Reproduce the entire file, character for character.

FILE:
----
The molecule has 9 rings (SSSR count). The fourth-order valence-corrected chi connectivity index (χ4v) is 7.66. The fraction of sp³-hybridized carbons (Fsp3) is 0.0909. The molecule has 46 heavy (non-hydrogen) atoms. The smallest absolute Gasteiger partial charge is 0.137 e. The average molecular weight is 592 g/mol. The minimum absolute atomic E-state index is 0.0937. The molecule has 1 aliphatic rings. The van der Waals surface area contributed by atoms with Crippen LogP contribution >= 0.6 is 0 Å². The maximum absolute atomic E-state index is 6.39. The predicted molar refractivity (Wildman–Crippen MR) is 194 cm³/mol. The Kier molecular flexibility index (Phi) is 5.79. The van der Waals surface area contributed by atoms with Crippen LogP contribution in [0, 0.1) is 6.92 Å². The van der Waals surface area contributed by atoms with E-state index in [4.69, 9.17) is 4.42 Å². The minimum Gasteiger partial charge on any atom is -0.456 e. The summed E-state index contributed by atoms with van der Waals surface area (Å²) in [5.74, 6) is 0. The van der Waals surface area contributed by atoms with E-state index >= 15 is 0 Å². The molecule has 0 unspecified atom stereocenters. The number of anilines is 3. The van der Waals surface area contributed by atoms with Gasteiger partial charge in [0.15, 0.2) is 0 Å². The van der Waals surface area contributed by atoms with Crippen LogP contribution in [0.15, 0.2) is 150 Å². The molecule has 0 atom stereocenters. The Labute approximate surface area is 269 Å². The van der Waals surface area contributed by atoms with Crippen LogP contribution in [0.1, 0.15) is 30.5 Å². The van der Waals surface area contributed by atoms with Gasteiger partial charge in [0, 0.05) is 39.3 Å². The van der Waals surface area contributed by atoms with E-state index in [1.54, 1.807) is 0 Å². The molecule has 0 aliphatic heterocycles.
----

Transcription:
The molecule has 9 rings (SSSR count). The fourth-order valence-corrected chi connectivity index (χ4v) is 7.66. The fraction of sp³-hybridized carbons (Fsp3) is 0.0909. The molecule has 46 heavy (non-hydrogen) atoms. The smallest absolute Gasteiger partial charge is 0.137 e. The average molecular weight is 592 g/mol. The minimum absolute atomic E-state index is 0.0937. The molecule has 1 aliphatic rings. The van der Waals surface area contributed by atoms with Crippen LogP contribution >= 0.6 is 0 Å². The maximum absolute atomic E-state index is 6.39. The predicted molar refractivity (Wildman–Crippen MR) is 194 cm³/mol. The Kier molecular flexibility index (Phi) is 5.79. The van der Waals surface area contributed by atoms with Crippen LogP contribution in [0, 0.1) is 6.92 Å². The van der Waals surface area contributed by atoms with E-state index in [4.69, 9.17) is 4.42 Å². The minimum Gasteiger partial charge on any atom is -0.456 e. The summed E-state index contributed by atoms with van der Waals surface area (Å²) in [5.74, 6) is 0. The van der Waals surface area contributed by atoms with E-state index >= 15 is 0 Å². The molecule has 0 unspecified atom stereocenters. The number of anilines is 3. The van der Waals surface area contributed by atoms with Gasteiger partial charge in [0.15, 0.2) is 0 Å². The van der Waals surface area contributed by atoms with Crippen LogP contribution in [0.15, 0.2) is 150 Å². The molecule has 0 atom stereocenters. The Labute approximate surface area is 269 Å². The van der Waals surface area contributed by atoms with Crippen LogP contribution in [0.1, 0.15) is 30.5 Å². The van der Waals surface area contributed by atoms with Gasteiger partial charge in [0, 0.05) is 39.3 Å². The van der Waals surface area contributed by atoms with E-state index in [1.54, 1.807) is 0 Å². The molecule has 0 aliphatic heterocycles.